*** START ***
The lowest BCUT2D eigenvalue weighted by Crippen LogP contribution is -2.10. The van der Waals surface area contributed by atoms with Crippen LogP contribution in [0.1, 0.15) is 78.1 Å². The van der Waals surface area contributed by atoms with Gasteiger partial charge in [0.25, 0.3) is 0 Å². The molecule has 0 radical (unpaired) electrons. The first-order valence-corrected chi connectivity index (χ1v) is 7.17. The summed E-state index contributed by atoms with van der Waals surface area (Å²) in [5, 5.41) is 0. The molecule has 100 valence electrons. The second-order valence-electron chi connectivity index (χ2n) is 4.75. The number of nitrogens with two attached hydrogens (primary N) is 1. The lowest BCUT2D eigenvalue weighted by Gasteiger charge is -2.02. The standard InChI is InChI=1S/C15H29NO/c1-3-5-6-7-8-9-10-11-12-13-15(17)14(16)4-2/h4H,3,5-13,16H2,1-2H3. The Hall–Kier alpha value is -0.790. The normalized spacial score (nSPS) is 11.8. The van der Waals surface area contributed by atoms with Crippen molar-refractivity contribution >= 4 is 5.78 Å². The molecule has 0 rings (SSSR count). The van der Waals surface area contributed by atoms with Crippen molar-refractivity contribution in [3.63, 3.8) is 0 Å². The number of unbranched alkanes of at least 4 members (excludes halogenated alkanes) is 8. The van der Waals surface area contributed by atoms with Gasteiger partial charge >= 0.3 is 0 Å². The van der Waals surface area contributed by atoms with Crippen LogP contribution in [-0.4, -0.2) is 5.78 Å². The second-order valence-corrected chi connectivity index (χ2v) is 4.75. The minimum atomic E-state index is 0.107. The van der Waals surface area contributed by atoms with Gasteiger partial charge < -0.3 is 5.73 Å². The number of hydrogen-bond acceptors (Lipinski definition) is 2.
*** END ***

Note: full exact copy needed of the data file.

The lowest BCUT2D eigenvalue weighted by Crippen LogP contribution is -2.10. The van der Waals surface area contributed by atoms with Crippen LogP contribution in [0.1, 0.15) is 78.1 Å². The van der Waals surface area contributed by atoms with Gasteiger partial charge in [0.25, 0.3) is 0 Å². The molecule has 0 radical (unpaired) electrons. The first-order valence-corrected chi connectivity index (χ1v) is 7.17. The summed E-state index contributed by atoms with van der Waals surface area (Å²) in [5, 5.41) is 0. The molecule has 100 valence electrons. The second-order valence-electron chi connectivity index (χ2n) is 4.75. The number of nitrogens with two attached hydrogens (primary N) is 1. The lowest BCUT2D eigenvalue weighted by Gasteiger charge is -2.02. The standard InChI is InChI=1S/C15H29NO/c1-3-5-6-7-8-9-10-11-12-13-15(17)14(16)4-2/h4H,3,5-13,16H2,1-2H3. The Hall–Kier alpha value is -0.790. The normalized spacial score (nSPS) is 11.8. The van der Waals surface area contributed by atoms with Crippen molar-refractivity contribution >= 4 is 5.78 Å². The molecule has 0 rings (SSSR count). The van der Waals surface area contributed by atoms with Crippen molar-refractivity contribution in [3.63, 3.8) is 0 Å². The number of unbranched alkanes of at least 4 members (excludes halogenated alkanes) is 8. The van der Waals surface area contributed by atoms with Gasteiger partial charge >= 0.3 is 0 Å². The van der Waals surface area contributed by atoms with Crippen LogP contribution in [-0.4, -0.2) is 5.78 Å². The second-order valence-corrected chi connectivity index (χ2v) is 4.75. The minimum atomic E-state index is 0.107. The van der Waals surface area contributed by atoms with Gasteiger partial charge < -0.3 is 5.73 Å². The number of hydrogen-bond acceptors (Lipinski definition) is 2.